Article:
Bridget Rosewell, chair of the government-commissioned review, said that the average time taken to decide a planning appeal inquiry could be reduced from an average of 47 weeks to around 26 weeks. Her report recommends new targets, new appeal notification requirements and significant investment in the Planning Inspectorate to address poor IT infrastructure and a lack of suitably qualified staff.
Although the report is dated December 2018, its publication comes just days after a report by the National Audit Office (NAO), which also addressed an under-resourced Planning Inspectorate along with delays at local authority level.
Planning law expert Mike Pocock of Pinsent Masons, the law firm behind Out-Law.com, said: "It is important that the NAO report doesn't get buried under this one, particularly as both raise a critical issue: resources in the Inspectorate itself, both professional and technological. The NAO report recorded a fall in staff numbers at the Inspectorate by 13% between 2010 and 2018, amounting to almost 100 full-time equivalent staff. The 'summary of common themes' table in the Rosewell report clearly identifies the need for more resource at the Inspectorate as the overriding issue for respondents responding to the call for evidence at the start of the review process."
"The Rosewell report notes that the Planning Inspectorate 'already has advanced plans in place to increase recruitment' of inspectors, but this does not tally with the NAO report which states that it 'does not have detailed workforce plans to show how it will use existing and any newly recorded staff effectively'," he said. "April, when Rosewell recommends that the Planning Inspectorate produce an implementation report responding to the recommendations, is less than seven weeks away - I think we will all be interested in whether the action plan is fully resourced and facilitated by the government and delivers what the Rosewell report says it will. Also, if the plan is realistic about the recruitment and professional training required, particularly to deliver the high standards that inspectors are known and expected to perform to," he said.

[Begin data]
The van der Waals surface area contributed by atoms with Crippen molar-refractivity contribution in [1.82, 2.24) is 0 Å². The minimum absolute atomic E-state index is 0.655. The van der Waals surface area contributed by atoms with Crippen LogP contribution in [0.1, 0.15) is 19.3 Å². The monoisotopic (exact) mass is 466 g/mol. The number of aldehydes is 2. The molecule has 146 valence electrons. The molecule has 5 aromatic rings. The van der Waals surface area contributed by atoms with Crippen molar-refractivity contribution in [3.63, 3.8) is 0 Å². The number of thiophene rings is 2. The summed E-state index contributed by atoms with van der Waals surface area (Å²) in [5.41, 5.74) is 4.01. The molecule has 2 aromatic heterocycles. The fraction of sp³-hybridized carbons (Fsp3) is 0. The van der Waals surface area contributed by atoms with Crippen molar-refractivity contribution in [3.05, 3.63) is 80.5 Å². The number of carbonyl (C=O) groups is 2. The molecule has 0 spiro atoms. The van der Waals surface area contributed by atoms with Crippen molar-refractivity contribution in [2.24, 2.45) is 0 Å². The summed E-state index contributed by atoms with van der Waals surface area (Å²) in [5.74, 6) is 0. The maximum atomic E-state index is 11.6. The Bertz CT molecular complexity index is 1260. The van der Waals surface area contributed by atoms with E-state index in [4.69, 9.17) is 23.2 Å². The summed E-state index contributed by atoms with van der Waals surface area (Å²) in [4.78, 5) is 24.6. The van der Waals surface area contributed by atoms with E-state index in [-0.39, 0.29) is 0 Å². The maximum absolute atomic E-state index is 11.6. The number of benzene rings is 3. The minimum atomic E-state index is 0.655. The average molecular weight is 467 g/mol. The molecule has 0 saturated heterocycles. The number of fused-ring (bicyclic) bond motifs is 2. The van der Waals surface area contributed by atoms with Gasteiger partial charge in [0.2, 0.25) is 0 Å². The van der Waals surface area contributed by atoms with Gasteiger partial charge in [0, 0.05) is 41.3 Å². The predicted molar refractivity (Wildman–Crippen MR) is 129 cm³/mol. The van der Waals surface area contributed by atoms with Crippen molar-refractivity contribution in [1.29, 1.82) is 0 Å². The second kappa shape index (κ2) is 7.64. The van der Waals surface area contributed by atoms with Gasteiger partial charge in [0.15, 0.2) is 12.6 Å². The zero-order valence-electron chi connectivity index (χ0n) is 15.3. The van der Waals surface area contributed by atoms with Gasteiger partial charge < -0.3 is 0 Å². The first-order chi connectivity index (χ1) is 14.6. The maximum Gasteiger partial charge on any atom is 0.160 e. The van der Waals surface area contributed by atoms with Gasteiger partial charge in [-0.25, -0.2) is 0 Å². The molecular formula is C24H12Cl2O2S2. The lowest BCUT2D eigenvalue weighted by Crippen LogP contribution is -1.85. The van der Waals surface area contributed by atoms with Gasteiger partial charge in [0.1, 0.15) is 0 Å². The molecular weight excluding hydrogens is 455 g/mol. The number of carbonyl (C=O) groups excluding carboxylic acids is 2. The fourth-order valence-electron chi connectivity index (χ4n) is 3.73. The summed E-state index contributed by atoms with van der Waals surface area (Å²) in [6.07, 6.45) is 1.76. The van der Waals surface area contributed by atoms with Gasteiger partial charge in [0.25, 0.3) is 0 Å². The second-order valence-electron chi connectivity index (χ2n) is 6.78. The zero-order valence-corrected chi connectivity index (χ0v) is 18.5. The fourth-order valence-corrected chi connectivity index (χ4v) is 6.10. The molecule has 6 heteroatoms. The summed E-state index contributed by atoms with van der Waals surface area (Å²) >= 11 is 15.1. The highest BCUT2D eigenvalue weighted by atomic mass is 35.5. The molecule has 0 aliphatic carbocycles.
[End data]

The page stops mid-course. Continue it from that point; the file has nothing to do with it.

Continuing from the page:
The Rosewell review was commissioned in June 2018 to recommend ways to significantly reduce the time taken to conclude planning inquiries while maintaining the quality of decisions, with a particular focus on major housing schemes. Rosewell, an economist and National Infrastructure Commission commissioner, carried out an extensive programme of industry engagement to inform her recommendations, including a call for evidence.
The report recommends the creation of a new online portal for submitting inquiry appeals, to be in place by December 2019. This should include new pro-formas for statements of case, including mandatory information fields and word limits, where appropriate. Appellants should be required to notify their local planning authority of their intention to appeal a minimum of 10 working days before the appeal is submitted to the Planning Inspectorate, and to copy this notification to the Inspectorate. The Inspectorate would then be required to issue a start letter within five working days of receipt of the appeal, naming the inspector who will conduct the appeal.
Rosewell has made a number of recommendations for reform of 'statements of common ground', which the report concludes are often too vague and submitted too late to have any meaningful impact on the case. The statement of common ground is drafted by the appellant, and sets out areas of agreement as well as areas of ongoing dispute. The report recommends adopting a "topic-based" approach with more pro-forma areas, supported by guidance; and a much stronger focus on areas of disagreement in order to assist the inspector and parties focus their attention on the most important issues during the inquiry.
The report recommends new targets for the Planning Inspectorate including a target of 24 weeks from receipt to decision for 90% of inquiry appeals decided by an inspector; and of 30 weeks from receipt to decision for 100% of cases decided by the secretary of state. It also recommends that inspectors' workloads be organised in such a way that they have enough time to write up the case immediately after the close of the inquiry.
More and better case management is also recommended, including clear directions from the inspector on the final stages of preparation and how evidence will be examined, and early consideration of scheme amendments. The report also recommends greater use of 'round table' discussions during the inquiry itself, and a topic-by-topic based approach to the consideration of evidence.
At central government level, the report recommends that the secretary of state and Communities Department keep their approach to the recovery of appeals and called-in applications under review, and regularly discuss new policy and its implications with the Planning Inspectorate. It suggests that there may be some scope for "simple" changes to be introduced, which could "address points of unnecessary concern or ambiguity".